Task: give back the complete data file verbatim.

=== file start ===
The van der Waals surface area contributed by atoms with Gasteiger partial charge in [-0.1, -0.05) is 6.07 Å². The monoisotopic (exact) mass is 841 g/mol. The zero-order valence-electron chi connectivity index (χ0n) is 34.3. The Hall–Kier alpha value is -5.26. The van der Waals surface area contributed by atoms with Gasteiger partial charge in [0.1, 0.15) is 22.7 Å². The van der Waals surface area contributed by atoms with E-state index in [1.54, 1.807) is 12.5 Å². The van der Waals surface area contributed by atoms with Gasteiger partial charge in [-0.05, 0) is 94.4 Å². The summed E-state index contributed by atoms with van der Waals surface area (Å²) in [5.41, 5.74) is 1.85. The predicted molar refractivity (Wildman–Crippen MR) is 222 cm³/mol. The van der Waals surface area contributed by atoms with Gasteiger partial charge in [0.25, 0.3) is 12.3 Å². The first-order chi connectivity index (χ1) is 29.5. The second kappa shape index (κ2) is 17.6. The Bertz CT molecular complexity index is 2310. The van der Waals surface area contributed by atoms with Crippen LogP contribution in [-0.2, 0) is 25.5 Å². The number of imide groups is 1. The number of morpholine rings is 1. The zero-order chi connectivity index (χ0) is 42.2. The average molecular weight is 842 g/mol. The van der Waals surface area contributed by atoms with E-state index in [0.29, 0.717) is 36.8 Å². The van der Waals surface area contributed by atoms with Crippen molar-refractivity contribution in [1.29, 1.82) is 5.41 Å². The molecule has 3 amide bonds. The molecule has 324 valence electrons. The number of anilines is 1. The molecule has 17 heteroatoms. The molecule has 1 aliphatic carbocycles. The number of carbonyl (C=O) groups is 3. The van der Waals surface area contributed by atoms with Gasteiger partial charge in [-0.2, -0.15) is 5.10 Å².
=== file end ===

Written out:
The van der Waals surface area contributed by atoms with Gasteiger partial charge in [-0.1, -0.05) is 6.07 Å². The monoisotopic (exact) mass is 841 g/mol. The zero-order valence-electron chi connectivity index (χ0n) is 34.3. The Hall–Kier alpha value is -5.26. The van der Waals surface area contributed by atoms with Gasteiger partial charge in [0.1, 0.15) is 22.7 Å². The van der Waals surface area contributed by atoms with E-state index in [1.54, 1.807) is 12.5 Å². The van der Waals surface area contributed by atoms with Gasteiger partial charge in [-0.05, 0) is 94.4 Å². The summed E-state index contributed by atoms with van der Waals surface area (Å²) in [5.41, 5.74) is 1.85. The predicted molar refractivity (Wildman–Crippen MR) is 222 cm³/mol. The van der Waals surface area contributed by atoms with Gasteiger partial charge in [0.25, 0.3) is 12.3 Å². The first-order chi connectivity index (χ1) is 29.5. The second kappa shape index (κ2) is 17.6. The Bertz CT molecular complexity index is 2310. The van der Waals surface area contributed by atoms with Crippen LogP contribution in [-0.2, 0) is 25.5 Å². The number of imide groups is 1. The number of morpholine rings is 1. The zero-order chi connectivity index (χ0) is 42.2. The average molecular weight is 842 g/mol. The van der Waals surface area contributed by atoms with E-state index in [0.29, 0.717) is 36.8 Å². The van der Waals surface area contributed by atoms with Crippen molar-refractivity contribution in [1.29, 1.82) is 5.41 Å². The molecule has 3 amide bonds. The molecule has 324 valence electrons. The number of anilines is 1. The molecule has 17 heteroatoms. The molecule has 1 aliphatic carbocycles. The number of carbonyl (C=O) groups is 3. The van der Waals surface area contributed by atoms with Gasteiger partial charge in [-0.2, -0.15) is 5.10 Å².